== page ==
Placeholder for the WheelWithDryFriction example model, available on the Wolfram SystemModeler website.

Wolfram Language




Library Dependency

This is a placeholder model. It requires the PlanarMechanics library.

  • The free PlanarMechanics library was created especially for modeling multibody systems with two-dimensional mechanical components. Compared to the MultiBody library, currently available in the Modelica Standard Library, it is simpler to use and it is more optimized to planar modeling. Planar models of mechanical systems are useful in many different applications, for example, in contact problems that are more easily modeled in 2D than in 3D.

The following documentation is taken from the main example of the downloadable model. Once you have downloaded all the model dependencies, the model can be downloaded here.

Wheel with Dry Friction



Although wheeled vehicles have been an important mode of transportation for more than 5,000 years, the dynamic behavior of wheel-surface interactions is still quite tricky to understand. Here, we study how a wheel modeled with dry friction behaves when driven with a constant torque around a pole. The Planar Mechanics Library and Modelica Standard Library have been used to create this model.



To simulate the model and see the generated 3D animation, follow the steps below:

  • Click the Simulate button .
  • When the simulation is finished, click the Animate button in Simulation Center.
  • Use your mouse or trackpad to drag the animation into a good angle and zoom in with your scroll wheel or by using the trackpad. Then click the Play button to play the animation.

Above is an automatically generated 3D visualization of the model. To the left is the revolute joint fixed at a point in space. Attached to the revolute joint is a prismatic joint that leads to the wheel.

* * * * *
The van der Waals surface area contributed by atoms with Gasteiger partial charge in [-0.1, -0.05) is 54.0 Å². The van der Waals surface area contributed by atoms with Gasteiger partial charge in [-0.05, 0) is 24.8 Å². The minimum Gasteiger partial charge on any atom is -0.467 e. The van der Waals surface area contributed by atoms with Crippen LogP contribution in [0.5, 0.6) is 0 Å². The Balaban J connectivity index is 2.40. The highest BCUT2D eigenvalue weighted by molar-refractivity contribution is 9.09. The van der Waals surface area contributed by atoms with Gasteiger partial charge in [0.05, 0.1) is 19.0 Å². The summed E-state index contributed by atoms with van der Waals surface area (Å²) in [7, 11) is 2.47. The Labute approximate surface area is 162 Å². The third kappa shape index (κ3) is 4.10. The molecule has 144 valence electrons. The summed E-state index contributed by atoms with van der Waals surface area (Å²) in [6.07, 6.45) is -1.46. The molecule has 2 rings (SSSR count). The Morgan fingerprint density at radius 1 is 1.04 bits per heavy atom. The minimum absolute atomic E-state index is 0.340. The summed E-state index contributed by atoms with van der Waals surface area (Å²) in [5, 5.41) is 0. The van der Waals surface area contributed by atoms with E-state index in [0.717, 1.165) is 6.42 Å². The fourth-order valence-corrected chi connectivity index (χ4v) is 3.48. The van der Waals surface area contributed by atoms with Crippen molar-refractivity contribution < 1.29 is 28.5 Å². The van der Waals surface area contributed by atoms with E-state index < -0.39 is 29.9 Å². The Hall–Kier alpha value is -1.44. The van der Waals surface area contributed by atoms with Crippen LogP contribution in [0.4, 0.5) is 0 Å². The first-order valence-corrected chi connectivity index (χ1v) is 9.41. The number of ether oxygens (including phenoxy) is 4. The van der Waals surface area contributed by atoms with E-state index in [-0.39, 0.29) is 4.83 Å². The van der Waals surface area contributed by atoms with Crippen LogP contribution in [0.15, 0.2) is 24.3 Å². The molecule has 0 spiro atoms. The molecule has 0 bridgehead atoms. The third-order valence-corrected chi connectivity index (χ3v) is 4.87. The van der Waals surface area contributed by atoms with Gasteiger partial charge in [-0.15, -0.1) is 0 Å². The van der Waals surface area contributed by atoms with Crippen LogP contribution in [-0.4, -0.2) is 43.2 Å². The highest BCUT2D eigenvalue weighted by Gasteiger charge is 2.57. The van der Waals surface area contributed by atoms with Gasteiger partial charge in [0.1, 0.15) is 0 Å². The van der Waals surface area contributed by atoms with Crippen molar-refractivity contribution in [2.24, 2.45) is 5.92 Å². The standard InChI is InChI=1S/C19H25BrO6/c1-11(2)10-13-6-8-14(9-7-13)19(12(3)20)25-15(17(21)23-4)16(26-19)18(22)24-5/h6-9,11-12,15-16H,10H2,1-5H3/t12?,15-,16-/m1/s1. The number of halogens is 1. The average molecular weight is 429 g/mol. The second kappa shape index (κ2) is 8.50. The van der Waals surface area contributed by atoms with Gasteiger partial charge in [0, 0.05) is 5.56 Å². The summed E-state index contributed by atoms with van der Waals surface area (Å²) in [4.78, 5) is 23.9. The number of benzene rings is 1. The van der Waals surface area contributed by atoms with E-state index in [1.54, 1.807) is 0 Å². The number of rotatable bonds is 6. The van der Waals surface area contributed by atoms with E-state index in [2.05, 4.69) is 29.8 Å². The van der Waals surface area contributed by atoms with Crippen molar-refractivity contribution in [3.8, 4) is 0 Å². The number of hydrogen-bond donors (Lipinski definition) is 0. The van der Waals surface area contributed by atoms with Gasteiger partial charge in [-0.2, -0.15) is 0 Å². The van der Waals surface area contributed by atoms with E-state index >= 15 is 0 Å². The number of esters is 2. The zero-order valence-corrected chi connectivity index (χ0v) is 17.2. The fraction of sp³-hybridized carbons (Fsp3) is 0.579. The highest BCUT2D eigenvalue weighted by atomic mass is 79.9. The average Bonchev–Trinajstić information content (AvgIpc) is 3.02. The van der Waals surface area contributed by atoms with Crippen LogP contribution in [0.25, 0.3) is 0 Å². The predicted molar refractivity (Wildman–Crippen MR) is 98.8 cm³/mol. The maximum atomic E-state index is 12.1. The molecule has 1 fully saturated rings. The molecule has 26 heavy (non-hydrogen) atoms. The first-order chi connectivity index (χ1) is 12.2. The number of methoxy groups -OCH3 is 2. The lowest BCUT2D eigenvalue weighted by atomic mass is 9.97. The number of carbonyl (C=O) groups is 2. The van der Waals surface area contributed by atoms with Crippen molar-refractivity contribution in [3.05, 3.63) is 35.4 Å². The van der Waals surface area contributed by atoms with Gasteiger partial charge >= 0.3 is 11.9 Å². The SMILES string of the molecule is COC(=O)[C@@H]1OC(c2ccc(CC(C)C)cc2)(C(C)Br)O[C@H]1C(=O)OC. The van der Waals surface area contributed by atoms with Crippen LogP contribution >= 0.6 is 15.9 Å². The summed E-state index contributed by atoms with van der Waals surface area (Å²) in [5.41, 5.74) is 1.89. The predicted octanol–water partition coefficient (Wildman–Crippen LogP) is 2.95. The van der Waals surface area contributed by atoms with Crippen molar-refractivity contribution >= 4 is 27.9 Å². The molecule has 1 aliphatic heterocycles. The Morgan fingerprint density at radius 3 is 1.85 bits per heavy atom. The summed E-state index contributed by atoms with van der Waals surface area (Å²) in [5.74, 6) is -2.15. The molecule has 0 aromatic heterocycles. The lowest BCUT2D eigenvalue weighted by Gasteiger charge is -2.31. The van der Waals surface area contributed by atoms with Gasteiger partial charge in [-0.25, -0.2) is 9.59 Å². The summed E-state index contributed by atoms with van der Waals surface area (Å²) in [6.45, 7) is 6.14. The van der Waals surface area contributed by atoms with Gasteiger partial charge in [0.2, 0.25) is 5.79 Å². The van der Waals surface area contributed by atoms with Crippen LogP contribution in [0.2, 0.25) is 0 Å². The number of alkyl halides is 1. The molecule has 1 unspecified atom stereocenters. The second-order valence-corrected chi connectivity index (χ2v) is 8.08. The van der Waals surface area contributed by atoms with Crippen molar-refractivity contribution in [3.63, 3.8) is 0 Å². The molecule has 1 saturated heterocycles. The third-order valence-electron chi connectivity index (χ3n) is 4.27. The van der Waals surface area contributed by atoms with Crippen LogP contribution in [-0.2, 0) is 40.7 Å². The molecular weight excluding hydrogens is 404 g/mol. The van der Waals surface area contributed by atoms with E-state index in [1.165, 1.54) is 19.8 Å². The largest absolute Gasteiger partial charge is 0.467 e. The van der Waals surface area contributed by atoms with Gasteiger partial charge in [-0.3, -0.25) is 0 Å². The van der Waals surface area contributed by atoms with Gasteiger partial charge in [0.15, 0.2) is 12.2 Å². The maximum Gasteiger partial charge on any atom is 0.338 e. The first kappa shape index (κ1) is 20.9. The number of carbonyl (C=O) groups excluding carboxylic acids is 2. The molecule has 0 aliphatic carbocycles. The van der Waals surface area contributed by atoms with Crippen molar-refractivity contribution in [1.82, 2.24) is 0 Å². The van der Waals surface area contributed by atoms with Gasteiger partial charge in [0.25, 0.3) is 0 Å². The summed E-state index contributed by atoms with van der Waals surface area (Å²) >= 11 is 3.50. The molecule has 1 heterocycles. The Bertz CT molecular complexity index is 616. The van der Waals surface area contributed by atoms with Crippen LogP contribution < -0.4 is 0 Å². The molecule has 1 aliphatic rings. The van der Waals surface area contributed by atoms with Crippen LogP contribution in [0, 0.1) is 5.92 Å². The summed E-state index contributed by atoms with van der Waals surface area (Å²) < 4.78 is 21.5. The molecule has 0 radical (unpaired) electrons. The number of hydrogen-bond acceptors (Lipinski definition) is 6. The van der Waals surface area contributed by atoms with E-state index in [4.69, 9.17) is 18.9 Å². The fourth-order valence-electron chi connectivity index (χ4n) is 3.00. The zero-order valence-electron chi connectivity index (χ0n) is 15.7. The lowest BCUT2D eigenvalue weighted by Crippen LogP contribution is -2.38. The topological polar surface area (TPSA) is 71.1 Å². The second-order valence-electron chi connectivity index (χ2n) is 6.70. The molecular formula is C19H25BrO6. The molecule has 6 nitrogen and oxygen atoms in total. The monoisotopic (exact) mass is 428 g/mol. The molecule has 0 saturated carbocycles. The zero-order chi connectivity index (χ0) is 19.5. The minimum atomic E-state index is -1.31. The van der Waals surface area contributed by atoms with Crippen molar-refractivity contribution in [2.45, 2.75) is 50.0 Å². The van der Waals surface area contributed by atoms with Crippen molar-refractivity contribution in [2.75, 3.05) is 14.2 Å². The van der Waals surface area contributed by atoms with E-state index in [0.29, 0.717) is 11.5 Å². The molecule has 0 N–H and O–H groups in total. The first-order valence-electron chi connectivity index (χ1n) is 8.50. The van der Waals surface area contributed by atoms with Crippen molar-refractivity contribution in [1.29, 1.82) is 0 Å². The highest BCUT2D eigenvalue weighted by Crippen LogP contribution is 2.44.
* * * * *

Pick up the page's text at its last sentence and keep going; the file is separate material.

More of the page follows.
When you have simulated the model, a stored plot will automatically be displayed, showing a parametric plot over the wheel position. Click on the other stored plot to see slip and adhesion velocities.

The first stored plot looks like this:

In the parametric plot above, we can see the position of the wheel in a two-dimensional plane. As the wheel starts accelerating, the distance from the center will increase due to lateral slipping. Initially, this slipping is small, and the wheel moves in an almost ideal circle. However, as the slip velocity increases as a result of an increasing centrifugal force, the wheel starts to slide.

The second stored plot looks like this:

In the plot above, the slip velocity has been plotted against time to see when and how fast the wheel slipped.

The sliding of the wheel can be understood by studying the force of friction on the wheel as a function of slip velocity. See the CDF document for more examples of plots to study this phenomenon further.


Plotting and Further Analysis

To further investigate this system, try changing some parameters in the model and see what happens. Interesting parameters to change are, for example, torque applied to the wheel, wheel radius, friction coefficients at adhesion or sliding, and so on. Investigate the result by plotting the plots above again but with other parameter values. Other interesting quantities are, for example, friction force versus slip velocity, or centrifugal force and friction force versus time.

  • To create a new plot, click the toolbar icon .
  • To plot a variable, check its checkbox in the Plot window on the left in Simulation Center.
  • To create a new subplot, click the toolbar icon .
  • To plot two variables against each other in a parametric plot, click the toolbar icon and check the checkboxes of the two variables to plot.
  • To change a parameter value, first click Parameters next to the Plot tab.
  • Change a parameter by opening up a tree in the Parameters view and changing the value for the parameter you want to change. Then run the simulation again.